Now let's look at infamous boof stroke. The idea behind a boof stroke is to raise the bow of your kayak and fly over any obstacle, such as a shallow landing spot from a drop or a retentive pour-over that you don’t want to go surfing in. I will also break down the right-hand boof into three steps: the set-up, launch and recovery. But before I get to that, let’s get the two main misconceptions out of the way; a good boof isn’t just about down river speed, and leaning back doesn't make your bow come up! You can boof over a wave to avoid a hole or off the lip of a drop, and the actions for both are the same. It's also good to practise boofing over smaller, friendlier river features so you know what to do before having to boof to stay alive.


Set-up: The boof starts about three strokes upstream of the feature you are going to boof from. The set-up is important, so when approaching the spot you are going to boof from, get some downstream momentum going by taking two or three good forward strokes. Make sure that the last forward stroke you take lines up your kayak in the direction you want to go. Now comes the scary part (the bigger the feature, the scarier it will be)! As you approach the feature, get your right-hand blade ready at your toes, with your paddle as vertical as possible, and wait.


Launch phase: As you start to go over the lip of the drop or wave place you right blade over it, at your toes, engage the right edge of your kayak and identify your landing zone. Now with your blade over the drop, do a full powered forward stroke to launch yourself into the air. It's at this point where most boofs fail, so you really need to focus now. With your stroke just in front of your hips and engaged in the water, lift your legs by doing a small sit up. Yes, I know you are thinking that you should lean back to stabilise the weight of your bow, but this is wrong! If you throw your body backwards, you are in essence forcing your legs down and this will cause the bow to drop. By doing the sit-up, you are lifting your legs and this will keep your bow high and dry. Next, pull your forward stroke through and past your hips, and tighten your stomach muscles to keep your legs and bow up. If you get everything right here, you will fly.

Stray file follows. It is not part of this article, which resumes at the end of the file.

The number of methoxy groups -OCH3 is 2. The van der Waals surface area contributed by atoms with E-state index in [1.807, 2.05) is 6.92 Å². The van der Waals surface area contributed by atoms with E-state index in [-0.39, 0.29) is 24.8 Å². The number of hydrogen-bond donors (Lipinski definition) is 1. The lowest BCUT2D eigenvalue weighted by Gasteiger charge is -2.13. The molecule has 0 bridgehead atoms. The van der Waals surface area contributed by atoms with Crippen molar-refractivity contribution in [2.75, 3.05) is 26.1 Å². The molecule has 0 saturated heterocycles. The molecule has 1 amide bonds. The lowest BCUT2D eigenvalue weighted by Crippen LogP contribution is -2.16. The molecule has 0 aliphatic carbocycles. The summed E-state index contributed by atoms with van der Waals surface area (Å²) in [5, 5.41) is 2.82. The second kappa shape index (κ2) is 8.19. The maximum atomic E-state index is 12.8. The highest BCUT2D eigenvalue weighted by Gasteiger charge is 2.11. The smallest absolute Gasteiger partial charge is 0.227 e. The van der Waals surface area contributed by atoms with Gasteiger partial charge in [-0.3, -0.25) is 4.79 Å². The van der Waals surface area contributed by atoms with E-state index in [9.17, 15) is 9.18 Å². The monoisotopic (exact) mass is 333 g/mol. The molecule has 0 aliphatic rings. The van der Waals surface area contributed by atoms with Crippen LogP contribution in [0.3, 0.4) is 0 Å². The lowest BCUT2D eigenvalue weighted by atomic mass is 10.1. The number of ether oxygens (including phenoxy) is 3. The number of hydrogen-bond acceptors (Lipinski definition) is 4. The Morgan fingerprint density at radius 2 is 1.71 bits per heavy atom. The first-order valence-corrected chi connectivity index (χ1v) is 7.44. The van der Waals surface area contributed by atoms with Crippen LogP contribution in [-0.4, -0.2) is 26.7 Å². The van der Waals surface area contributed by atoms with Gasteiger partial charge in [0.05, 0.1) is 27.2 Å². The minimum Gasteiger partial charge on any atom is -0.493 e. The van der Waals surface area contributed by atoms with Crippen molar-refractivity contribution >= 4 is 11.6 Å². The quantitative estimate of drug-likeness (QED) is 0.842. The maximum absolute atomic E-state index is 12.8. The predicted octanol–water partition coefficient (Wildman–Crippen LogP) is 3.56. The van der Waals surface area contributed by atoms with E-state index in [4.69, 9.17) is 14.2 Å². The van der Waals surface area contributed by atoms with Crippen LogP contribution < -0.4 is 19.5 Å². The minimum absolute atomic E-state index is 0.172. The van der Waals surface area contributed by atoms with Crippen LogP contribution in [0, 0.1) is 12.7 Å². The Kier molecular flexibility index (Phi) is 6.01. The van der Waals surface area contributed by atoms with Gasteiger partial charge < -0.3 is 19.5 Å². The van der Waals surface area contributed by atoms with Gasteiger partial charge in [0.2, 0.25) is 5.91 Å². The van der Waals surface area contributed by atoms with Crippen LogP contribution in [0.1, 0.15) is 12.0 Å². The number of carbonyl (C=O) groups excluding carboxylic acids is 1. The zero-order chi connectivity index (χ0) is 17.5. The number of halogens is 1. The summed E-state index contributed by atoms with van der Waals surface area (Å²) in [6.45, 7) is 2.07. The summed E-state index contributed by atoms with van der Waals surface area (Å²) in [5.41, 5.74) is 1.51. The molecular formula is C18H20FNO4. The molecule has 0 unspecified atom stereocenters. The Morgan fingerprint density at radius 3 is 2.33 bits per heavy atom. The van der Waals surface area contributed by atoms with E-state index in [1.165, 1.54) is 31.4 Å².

Recovery: As you come down to land, your body should still be in a slightly forward position. Stay in that position and tense up every muscle in your body, especially if you are boofing off high drops because there is going to be a bit of impact when you land. As you complete your launch stroke, bring your paddle into a neutral, low brace position and away from your face. Avoid placing your paddle in a high brace position because if you land a bit funny, it is super easy to hurt your shoulders. Now with your body still in the sit-up position and your low brace going as soon as you hit the landing zone, take a good forward stroke to keep your downstream momentum going. If you have set-up properly, launched aggressively and landed with a nice big 'boof' sound, you'll be sitting pretty with your hair dry and smiles all round.


Always keep in mind that you should only boof drops higher than four metres, and your body position should be slightly forward with every muscle in your body tensed before you land at the bottom! The reason being that if you land flat on water (from a high drop) that is not aerated, the impact will be rather severe and you could break or damage your back.


The boof stroke has saved me on many occasions over the years and is really something you should practise as often as possible. The more comfortable you are with your kayak, stroke power and bracing, the easier (and more enjoyable) river running will become. And the only way to fine tune and perfect your boof is to practise, practise, practise. If you are unsure of anything, check out my blog for pictures and descriptions that cover everything mentioned above.


I hope to see you all at the Blyde Xfest 2013 Resurrection from 28 February to 3March, at the Blyde River.


Issue 22 Feb'13
Deon Breytenbach